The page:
The government's benefit cuts are so damaging to the wellbeing of claimants that the national lottery is funding support for those who suffer mental health problems as a result.
The Big Lottery Fund will support Oxfordshire MIND to provide its Benefits for Better Mental Health (BBMH) project, which has been helping people access benefits since 2008.
The £336,000 grant has been given to help the organisation deal with a big increase in workload since the coalition started its war on benefit claimants.
BBMH's hotline has received 20% more calls over the last 18 months, while MIND's national hotline has seen its traffic double as more and more people are unable to cope under the onslaught.
Benefit changes including the bedroom tax, benefit cap, below-inflation rises and other cuts have seen an unprecedented fall in the incomes of claimants.
The huge increase in the number of sanctions, together with delays to benefit payments, have also contributed to the permanent state of crisis that the unemployed, disabled people and other recipients now live in.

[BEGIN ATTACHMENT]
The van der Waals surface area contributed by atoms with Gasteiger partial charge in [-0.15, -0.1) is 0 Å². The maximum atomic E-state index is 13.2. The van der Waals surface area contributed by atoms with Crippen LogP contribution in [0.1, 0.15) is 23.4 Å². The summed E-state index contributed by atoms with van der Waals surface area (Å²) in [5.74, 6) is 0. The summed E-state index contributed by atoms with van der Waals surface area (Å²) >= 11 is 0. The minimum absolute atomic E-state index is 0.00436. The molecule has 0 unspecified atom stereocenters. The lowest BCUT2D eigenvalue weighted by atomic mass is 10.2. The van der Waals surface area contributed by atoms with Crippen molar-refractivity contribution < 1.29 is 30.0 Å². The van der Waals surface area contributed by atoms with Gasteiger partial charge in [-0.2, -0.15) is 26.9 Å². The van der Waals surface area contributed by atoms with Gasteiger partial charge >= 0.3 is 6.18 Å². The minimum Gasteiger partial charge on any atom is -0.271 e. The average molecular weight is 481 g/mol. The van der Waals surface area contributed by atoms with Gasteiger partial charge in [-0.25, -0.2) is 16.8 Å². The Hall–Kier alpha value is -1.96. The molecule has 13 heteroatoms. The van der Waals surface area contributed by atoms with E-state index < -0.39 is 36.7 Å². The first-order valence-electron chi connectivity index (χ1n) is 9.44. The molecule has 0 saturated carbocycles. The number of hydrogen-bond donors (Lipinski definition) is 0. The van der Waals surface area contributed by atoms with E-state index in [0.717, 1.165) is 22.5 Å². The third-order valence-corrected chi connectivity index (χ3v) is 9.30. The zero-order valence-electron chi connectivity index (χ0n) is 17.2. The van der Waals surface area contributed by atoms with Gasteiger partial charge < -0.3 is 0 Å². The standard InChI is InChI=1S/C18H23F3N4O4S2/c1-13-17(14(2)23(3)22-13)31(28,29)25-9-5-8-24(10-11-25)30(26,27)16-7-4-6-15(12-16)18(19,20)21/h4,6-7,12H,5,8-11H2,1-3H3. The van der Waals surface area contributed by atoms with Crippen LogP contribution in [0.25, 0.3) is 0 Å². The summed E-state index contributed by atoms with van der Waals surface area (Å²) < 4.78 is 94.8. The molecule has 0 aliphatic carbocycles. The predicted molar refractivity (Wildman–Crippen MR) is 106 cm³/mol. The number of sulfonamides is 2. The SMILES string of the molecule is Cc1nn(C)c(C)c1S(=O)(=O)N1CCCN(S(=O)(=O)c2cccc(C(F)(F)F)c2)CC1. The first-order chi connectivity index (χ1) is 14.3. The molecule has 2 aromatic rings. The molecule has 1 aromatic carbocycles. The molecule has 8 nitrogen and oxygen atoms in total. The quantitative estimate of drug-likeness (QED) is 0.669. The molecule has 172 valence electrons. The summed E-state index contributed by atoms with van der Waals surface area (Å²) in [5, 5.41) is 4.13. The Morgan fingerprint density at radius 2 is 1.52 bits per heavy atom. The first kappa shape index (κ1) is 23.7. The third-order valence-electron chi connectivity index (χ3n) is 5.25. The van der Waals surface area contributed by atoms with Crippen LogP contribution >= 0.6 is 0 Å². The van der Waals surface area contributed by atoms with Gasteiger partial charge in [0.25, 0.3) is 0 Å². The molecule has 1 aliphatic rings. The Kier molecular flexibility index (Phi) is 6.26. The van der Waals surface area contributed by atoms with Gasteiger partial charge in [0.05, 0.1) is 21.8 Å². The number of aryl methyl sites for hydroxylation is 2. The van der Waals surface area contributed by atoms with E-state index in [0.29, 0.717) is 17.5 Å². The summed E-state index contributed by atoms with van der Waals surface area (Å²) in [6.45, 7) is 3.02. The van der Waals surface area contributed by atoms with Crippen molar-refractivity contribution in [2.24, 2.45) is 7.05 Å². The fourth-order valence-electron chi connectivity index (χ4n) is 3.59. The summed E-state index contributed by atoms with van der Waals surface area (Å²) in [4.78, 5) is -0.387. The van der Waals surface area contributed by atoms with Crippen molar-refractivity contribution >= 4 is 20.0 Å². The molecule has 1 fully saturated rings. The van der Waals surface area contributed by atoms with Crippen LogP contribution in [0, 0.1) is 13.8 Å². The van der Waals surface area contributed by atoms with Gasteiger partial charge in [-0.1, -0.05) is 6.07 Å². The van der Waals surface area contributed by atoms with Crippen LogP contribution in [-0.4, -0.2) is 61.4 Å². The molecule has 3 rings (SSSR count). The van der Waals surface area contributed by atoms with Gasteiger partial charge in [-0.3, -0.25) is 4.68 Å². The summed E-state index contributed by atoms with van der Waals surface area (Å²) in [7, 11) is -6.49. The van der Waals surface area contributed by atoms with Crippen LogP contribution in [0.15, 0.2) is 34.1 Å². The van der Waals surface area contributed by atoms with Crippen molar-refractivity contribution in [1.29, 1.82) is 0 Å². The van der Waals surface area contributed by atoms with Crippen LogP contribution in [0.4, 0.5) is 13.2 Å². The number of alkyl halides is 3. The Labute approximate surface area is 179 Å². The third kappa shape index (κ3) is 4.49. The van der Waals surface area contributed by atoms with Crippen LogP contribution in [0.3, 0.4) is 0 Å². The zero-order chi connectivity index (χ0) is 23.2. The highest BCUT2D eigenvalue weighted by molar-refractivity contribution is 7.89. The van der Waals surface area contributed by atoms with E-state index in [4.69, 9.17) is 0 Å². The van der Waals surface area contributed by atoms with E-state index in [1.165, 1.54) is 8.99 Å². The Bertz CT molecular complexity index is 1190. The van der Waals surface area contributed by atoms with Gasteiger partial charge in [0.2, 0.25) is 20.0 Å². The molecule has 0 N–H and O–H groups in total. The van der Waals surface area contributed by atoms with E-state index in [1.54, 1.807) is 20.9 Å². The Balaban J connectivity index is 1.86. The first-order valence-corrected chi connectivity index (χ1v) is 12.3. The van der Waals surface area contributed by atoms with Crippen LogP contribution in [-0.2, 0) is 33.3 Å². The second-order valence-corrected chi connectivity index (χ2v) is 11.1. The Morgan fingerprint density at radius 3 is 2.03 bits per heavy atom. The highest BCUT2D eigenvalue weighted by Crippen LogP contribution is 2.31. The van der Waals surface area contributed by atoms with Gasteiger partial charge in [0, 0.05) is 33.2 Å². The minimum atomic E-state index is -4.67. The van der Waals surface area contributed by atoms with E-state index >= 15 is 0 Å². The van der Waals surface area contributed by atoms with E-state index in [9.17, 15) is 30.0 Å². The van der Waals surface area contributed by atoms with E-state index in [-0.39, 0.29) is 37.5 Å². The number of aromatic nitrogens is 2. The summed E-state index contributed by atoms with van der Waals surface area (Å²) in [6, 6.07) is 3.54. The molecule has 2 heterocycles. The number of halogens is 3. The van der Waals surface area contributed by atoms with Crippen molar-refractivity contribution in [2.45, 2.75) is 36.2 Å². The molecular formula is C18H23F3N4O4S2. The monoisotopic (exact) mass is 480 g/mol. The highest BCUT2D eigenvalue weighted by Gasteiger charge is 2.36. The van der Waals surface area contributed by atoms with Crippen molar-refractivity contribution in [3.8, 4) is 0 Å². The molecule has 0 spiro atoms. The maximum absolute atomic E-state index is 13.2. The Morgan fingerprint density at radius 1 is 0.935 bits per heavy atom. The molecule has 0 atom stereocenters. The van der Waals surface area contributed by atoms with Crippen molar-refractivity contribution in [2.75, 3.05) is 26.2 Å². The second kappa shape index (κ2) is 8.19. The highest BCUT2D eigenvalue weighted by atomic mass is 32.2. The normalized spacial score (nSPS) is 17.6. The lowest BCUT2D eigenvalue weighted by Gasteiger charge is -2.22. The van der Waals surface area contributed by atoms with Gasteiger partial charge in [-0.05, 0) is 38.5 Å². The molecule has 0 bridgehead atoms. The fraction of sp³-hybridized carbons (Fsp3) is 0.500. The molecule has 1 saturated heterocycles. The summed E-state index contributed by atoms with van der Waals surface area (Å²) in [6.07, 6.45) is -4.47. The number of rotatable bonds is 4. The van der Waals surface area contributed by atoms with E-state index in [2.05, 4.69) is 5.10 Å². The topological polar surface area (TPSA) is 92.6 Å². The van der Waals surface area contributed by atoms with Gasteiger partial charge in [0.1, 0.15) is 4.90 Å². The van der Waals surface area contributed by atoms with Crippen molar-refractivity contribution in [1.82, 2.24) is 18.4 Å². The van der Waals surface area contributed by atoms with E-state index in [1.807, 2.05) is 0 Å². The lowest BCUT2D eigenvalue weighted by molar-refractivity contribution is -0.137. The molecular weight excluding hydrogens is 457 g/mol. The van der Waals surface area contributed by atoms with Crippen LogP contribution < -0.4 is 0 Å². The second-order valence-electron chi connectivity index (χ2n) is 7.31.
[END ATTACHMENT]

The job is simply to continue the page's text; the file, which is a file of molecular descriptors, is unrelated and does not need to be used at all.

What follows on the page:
As Big Lottery fund spokeswoman Alison Rowe says: "It may be difficult enough for affected people to navigate through the welfare financial changes and budget accordingly, without having additional mental health problems on top. This targeted service by Oxfordshire Mind will respond to a real need from people who are worried about the transition, and provide informed advice and vital peace of mind."
Although the national lottery is run at arms length from the government it is still likely to be seen as a humiliation that it is necessary to fund services helping thousands of people to recover from its core policies.
The hated work capability assessment (WCA), run by Atos, is blamed for a big increase in stress and worsening mental health problems.
Although it is supposed to differentiate between those who are fit for work and those who aren't, in reality it has been mismanaged and misdelivered to the extent that BBMH claims a 98% success rate when it supports people through appeals.
David Bryceland, BBMH's project manager, believes the WCA is not fit for purpose:
"The assessment itself is flawed because you're asking someone to go in and speak to a complete stranger about their most personal fears.
"They don't want to admit that they haven't washed in five days or that they've spent half their day in the corner of the room because they're so paranoid the police are coming to get them."
MIND has called for the WCA to be abolished.